“We, the People”

Here is the message that I presented at Walker Valley UMC for the 3rd Sunday after the Epiphany, 21 January 2001.  The Scriptures for this Sunday are Nehemiah 8: 1 – 3, 5 – 6, 8 – 10; 1 Corinthians 12: 12 – 31; and Luke 4: 14 – 21.


Why are we here this morning? That is a good question for a cold and snowy day when it might be better to have stayed inside where we were safe and warm? But why do we come to church on Sunday?

It is important thing to realize is that we are able to gather and worship God. One of the primary reasons that people from Europe came to America in the 17th and 18th centuries was so that they would be free to worship God in their own manner and without the interference of the government. Not much thought was given when the Constitution was written about religious freedom but the freedom to worship was considered such a basic right of the individual that it was included in the Bill of Rights, the first ten amendments to the Constitution.

So we gather this morning, to hear the Word of God, to celebrate God’s presence in our lives.

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But not everyone has the luxury of a nice church or building in which to worship God. The passage from the Old Testament is about the return of the Israelites to Jerusalem from their captivity in Babylon. Many of those who stood in the square that day had probably been born in Babylon and, thus, had never seen the homeland. And what they found when they returned to Palestine was nothing like the stories told to them by their elders. The books of Ezra and Nehemiah tell of the rebuilding of the community. Nehemiah tells of how he wept when he surveyed the scene and ruins that were once Jerusalem. After an appropriate period of mourning, he realized that his tears would not rebuild the walls of the temple but that the people working together would do so.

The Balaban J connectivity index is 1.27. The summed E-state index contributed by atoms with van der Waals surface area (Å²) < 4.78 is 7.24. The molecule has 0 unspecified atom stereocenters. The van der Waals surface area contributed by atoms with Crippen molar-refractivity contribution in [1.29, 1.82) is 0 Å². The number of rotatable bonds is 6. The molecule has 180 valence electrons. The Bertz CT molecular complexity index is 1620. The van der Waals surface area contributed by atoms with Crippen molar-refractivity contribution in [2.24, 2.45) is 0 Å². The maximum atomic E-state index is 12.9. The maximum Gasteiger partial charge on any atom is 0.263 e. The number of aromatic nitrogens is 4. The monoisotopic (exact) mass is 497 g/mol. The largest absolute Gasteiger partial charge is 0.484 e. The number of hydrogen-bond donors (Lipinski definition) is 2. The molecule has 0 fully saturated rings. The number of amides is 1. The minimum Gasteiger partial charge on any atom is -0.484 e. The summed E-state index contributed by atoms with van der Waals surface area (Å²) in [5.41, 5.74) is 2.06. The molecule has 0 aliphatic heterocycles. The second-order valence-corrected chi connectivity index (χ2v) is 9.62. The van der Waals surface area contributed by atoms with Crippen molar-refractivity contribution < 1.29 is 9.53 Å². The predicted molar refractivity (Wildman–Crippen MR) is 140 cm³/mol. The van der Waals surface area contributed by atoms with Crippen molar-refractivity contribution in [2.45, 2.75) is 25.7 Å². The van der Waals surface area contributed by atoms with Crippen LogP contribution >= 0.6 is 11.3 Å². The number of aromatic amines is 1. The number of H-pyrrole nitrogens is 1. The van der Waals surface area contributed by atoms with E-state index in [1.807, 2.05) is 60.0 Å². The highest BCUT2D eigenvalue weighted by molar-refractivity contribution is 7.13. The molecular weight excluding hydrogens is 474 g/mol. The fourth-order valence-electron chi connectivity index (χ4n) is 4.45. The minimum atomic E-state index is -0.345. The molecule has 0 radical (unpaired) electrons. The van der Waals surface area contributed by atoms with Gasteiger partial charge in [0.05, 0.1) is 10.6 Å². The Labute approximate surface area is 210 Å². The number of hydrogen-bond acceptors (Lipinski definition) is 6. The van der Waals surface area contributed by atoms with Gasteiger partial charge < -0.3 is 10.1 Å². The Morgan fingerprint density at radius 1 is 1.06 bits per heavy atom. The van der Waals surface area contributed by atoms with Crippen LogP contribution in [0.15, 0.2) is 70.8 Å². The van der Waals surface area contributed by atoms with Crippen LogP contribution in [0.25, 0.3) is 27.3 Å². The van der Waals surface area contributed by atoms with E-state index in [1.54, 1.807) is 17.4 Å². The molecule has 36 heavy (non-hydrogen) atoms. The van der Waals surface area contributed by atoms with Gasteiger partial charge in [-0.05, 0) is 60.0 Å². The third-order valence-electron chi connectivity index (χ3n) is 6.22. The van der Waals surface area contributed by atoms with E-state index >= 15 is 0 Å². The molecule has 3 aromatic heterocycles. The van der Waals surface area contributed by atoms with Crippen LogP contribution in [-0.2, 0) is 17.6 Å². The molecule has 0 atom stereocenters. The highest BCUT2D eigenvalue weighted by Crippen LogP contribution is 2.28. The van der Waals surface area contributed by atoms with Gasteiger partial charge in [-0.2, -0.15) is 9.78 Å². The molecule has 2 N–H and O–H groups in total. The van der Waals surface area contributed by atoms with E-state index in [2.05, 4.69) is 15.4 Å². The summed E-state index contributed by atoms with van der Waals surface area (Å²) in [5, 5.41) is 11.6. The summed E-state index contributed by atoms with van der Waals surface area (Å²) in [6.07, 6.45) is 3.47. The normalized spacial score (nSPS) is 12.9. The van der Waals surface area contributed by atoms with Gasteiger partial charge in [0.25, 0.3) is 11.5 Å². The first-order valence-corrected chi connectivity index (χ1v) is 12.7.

It was in the seventh month of that year, probably 430 B. C., the people gathered together and asked the Chief Priest to read the book of the Law to them. So starved to hear the Word, the people of Israel stood for six hours listening to their preacher read the Bible to them. And it wasn’t just the good stuff, the stories of Creation, Noah, and Abraham that they listened to. They also listened to the rules and the laws, the details about how the temple was to be built, and the dietary laws. I wonder what would happen if preachers were to read the book of Numbers and Leviticus all the way through to their congregations these days and have them stand up for the whole reading.

As they heard the Word of God spoken to them, the people began to get a sense that God did love them and that he did care for them, even in the most mundane and ordinary corners of their lives. The reading of the Word that day gave them a sense of their place in God’s world. It gave them a sense of why the temple was to be rebuilt. In reading the Law to the people, Ezra and Nehemiah were establishing the reasons for why the temple was to be rebuilt.